Q: Does a living kidney donor have to be related?

No, the living donor does not have to be related to the intended recipient. Only 50% of living donor surgeries that take place involve a related donor. A kidney transplant between a non-related donor and recipient can be just as successful as related donor and recipient.

Q: How long does the living donor evaluation take?

The evaluation starts by the donor completing basic blood work and urine tests at their convenience. Once this is completed, our clinic evaluation typically takes only one day. If additional testing is required, this may prolong the evaluation process.

Q: Will I be the only one contacted with my results?

Yes, everything regarding the living donor evaluation, including the compatibility results, is considered confidential and will only be shared with the donor.

Q: Are there any health risks to donating one of my kidneys?

The health risks associated with donating a kidney are very low. Consider these facts:

  • On average, people who donate a kidney live just as long as people with two kidneys.
  • Most donors fully recover from surgery in just a few weeks.
  • If you are in good health before surgery, removal of a kidney should not affect your health. In one study, 93% of donors did not think giving up a kidney had changed their health.
  • Kidney donors do not have an increased risk of developing kidney disease, high blood pressure, or other health problems later in life as compared to non-donors.

Q: Can my donor live out-of-state?

Yes, donors can live out-of-state. Although initial testing can be completed at a lab convenient to the donor, he/she will be responsible for coming to Dallas for evaluation, pre-op clearance, and the surgery itself. There are assistance programs that may help donors with travel expenses, etc.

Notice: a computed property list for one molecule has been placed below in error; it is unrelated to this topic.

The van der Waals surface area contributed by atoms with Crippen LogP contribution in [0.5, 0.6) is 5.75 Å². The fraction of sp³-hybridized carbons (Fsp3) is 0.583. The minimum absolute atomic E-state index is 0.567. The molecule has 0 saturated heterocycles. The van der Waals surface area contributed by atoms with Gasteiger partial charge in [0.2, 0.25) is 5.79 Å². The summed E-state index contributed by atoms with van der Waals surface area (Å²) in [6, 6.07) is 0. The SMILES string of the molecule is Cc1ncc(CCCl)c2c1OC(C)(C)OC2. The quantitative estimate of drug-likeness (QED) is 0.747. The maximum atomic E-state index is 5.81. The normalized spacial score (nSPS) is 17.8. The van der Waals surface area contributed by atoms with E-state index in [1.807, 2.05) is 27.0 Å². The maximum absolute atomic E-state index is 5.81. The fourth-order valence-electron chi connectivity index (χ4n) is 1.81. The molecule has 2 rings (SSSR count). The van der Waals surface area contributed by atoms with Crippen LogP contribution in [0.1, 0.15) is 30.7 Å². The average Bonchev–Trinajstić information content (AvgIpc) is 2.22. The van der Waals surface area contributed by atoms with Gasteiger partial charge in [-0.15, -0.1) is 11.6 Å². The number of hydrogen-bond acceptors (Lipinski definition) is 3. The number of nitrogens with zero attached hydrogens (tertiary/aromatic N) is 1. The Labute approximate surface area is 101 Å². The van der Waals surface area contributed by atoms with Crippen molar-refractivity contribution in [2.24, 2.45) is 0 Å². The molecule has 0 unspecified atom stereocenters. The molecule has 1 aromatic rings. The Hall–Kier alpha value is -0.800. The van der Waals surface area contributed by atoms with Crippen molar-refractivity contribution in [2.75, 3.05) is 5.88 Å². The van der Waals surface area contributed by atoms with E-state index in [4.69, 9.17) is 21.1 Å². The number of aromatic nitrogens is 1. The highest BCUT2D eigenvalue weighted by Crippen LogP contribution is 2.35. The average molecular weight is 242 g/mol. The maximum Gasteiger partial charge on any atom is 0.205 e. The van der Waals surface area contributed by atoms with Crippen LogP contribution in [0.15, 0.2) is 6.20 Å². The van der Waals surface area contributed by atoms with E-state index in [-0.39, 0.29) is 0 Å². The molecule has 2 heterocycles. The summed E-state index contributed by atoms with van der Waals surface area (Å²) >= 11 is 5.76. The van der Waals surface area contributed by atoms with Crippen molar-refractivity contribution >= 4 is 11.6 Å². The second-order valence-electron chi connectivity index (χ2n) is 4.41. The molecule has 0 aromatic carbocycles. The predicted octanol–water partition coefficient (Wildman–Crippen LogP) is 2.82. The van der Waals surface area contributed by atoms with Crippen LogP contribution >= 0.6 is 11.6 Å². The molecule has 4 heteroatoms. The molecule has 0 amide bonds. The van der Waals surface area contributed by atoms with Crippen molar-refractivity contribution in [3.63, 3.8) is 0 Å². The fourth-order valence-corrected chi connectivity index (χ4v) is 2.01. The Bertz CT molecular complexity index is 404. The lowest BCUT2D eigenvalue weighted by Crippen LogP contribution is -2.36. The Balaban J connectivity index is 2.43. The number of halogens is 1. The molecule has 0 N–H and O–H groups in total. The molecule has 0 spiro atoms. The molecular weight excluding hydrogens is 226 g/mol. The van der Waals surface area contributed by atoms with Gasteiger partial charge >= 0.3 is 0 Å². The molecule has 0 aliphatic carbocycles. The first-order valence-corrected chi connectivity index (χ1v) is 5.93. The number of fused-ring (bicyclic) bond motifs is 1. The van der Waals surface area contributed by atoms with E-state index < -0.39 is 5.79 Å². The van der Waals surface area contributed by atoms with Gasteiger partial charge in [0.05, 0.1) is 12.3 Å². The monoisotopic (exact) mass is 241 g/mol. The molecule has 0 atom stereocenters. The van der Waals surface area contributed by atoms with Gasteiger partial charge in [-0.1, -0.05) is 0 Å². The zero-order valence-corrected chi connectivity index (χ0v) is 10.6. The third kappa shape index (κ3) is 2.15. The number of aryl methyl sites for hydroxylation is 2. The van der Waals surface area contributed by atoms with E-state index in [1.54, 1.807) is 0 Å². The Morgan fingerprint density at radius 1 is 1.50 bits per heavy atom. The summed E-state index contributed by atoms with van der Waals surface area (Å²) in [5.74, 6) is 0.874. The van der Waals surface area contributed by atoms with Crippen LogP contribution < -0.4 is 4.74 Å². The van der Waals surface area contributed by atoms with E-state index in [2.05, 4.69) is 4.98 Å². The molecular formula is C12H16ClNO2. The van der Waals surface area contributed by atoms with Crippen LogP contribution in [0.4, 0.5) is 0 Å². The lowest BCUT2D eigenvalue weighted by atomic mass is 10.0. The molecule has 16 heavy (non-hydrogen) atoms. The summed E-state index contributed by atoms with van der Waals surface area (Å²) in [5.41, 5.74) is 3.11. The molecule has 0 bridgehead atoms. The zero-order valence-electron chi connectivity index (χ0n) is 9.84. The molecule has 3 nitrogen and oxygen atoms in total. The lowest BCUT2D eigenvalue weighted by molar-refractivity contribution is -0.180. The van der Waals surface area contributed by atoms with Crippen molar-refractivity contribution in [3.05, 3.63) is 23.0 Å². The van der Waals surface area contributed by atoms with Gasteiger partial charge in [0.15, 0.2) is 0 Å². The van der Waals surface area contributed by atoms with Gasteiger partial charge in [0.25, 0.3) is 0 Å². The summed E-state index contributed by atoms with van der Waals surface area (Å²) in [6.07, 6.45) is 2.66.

Q: Who pays for the living donor evaluations/surgery?

The recipient’s insurance will pay for the living donor’s surgery.

Q: How long will it take for the transplant to be scheduled at Medical City Dallas?

Once both the donor and recipient are approved for transplant, which varies for each individual, the surgery date is based on the request of the donor/recipient and the availability of our surgeons.

Q: How long will I be in the hospital after donation?

Living donors typically stay in the hospital 1-2 days, depending on their recovery.

Q: After the surgery, how long will it be until I can return to work?

Living donors typically return to work in 2-4 weeks, depending on the type of work. If a living donor’s job entails heavy lifting or other strenuous activity, it may be six weeks or longer before a donor can return to work.

Q: Will young female donors be able to have children in the future?

Yes, females of child-bearing age can have children following kidney donation, but must notify their physicians of the history of kidney donation. Your obstetrician will follow living donors closely through the pregnancy and ensure blood pressure is appropriate.

We do advise women to wait six months to a year after donating an organ before becoming pregnant.

Q: How will kidney donation affect me? Will it increase my risk of future health problems?

We do not allow people to donate their kidneys if we think their future health will be at risk, even if the recipient is someone they really love. People only need one healthy kidney to survive. After donating a kidney, the remaining kidney will grow and maintain daily function of two kidneys. Your life expectancy does not change and kidney donation does not increase the chance of getting kidney disease.

Q: What about follow-up after donation?

We keep a close eye on donors for at least two years after donation. We encourage donors to see their primary care doctor yearly to ensure they stay healthy.

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